The Scone

This story was based on a moment in my life. It was a few years ago, and my friend Hayli and I were at a vegan, gluten-free bakery in Portland, because that’s what Portland does. And Hayli got a somewhat disappointing scone and made a remark that has stuck with me. I wrote it down at the time, and I just spent quite a while going through my old notebooks to look for the exact quote: “So many things get away with being called scones, that just aren’t. And it’s just not really helping me have faith in life.”
“I’ve never been a big fan of scones,” remarked Tracy, as she and Elizabeth exited the bakery. 
“I like them if they’re done right,” Elizabeth mused, tucking her raven-colored hair behind her ear. “But I feel like there are a lot of baked goods these days that are being passed off as scones, even though they’re clearly something else entirely.”
“Like what?” 
“Oh, sometimes they’re obviously biscuits, particularly the savory ones.  Often, they’re just muffins, but dry and shaped like a triangle. But usually they are . . . I don’t know . . . something else, and I can’t quite figure it out, but they’re definitely not scones. So, it’s gotten to the point where, anytime I go to a new place that sells scones, I get one, just to see if they’re on the level.”
“And?” Tracy raised a quizzical eyebrow.
“Well, I haven’t tried this one yet,” said Elizabeth. “I’m not quite hungry. It’ll be my afternoon snack. Anyway, this is me.” She gestured to her blue Subaru Outback. “I’ll see you tomorrow, okay?”
Later that day, Elizabeth sat down at her olive-green metal desk with a sigh. She pulled the brown waxed paper parcel from her drawer, removed the scone, and eyed it skeptically. Then she closed her eyes and took a big bite of crumbly, blackberry-studded pastry. 
“Oooooh, holy crap,” she uttered. Now that was a scone. 
Then she opened her eyes and found herself in completely unfamiliar surroundings.
“What the-?” Elizabeth dropped the scone onto a suddenly-wooden desk. Her computer had been replaced by a typewriter. The photos scattered around the desk were in a completely new configuration, and they were all black-and-white. She squinted at one, confirming that it was no one she knew.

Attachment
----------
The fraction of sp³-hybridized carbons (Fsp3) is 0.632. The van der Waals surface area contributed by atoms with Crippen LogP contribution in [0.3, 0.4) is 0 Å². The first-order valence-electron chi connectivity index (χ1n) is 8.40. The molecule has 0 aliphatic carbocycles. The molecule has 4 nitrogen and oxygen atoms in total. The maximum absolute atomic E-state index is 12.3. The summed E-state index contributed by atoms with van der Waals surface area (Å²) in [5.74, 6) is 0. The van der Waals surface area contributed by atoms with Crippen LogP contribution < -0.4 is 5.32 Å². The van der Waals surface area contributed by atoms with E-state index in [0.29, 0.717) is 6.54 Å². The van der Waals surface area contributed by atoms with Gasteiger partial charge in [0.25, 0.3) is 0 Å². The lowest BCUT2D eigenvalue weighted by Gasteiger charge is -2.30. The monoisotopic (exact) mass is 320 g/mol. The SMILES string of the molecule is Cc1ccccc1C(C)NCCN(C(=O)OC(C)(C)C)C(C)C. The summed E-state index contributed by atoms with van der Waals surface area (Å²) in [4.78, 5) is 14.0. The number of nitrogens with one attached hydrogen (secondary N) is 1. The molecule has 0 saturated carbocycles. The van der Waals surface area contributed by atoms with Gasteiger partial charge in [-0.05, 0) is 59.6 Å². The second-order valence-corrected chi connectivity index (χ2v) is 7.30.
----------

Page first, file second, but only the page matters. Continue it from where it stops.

Just when she thought things couldn’t get any stranger, a severe-looking woman walked into her office, dressed in some kind of early-20th-century costume. They stared at each other for a shocked moment.
“Who are you?” The newcomer recovered her wits first. “What are you doing at my desk?”
“I’m- I’m sorry, I thought this was my desk,” Elizabeth stammered. “This is the Van Winckle Building, isn’t it?”
“It certainly is,” the woman narrowed her eyes, pursed her lips, crossed her arms over her ample bosom, and looked Elizabeth up and down.
“And what is more, I know every single person who works in this building, and you, madam, do not. If you are going to try to pass yourself off as a professional, I suggest next time you do it in a less outlandish outfit, and you try it with someone other than the CEO’s secretary.”
Elizabeth looked down at her drab business casual togs. Outlandish? She began to have a suspicion about that scone. 
“What year would you say this is?” she asked.
“What year? What year? What kind of a joke is this?” the other woman snapped. “It is 1922, and you know it. What year, indeed. Now, you better blouse, or I’m calling security!”
“I better what?” 
The secretary put her hands on the front of the desk and leaned over the typewriter. “You heard me. Scram! March your fanny back to whatever flapper cult you rolled out of!”
Elizabeth rolled her eyes. Flapper cult, indeed. “With pleasure.”
Picking the scone back up, she closed her eyes again and took another bite. She paused to pray that this would work. 
She opened her eyes.
Everything was back to normal. Breathing a sigh of relief, Elizabeth wrapped up the rest of the scone and dropped it in the trash.
“Just my luck,” she said. “The first good scone I’ve had in weeks, and it turns out to be a trigger for time travel.”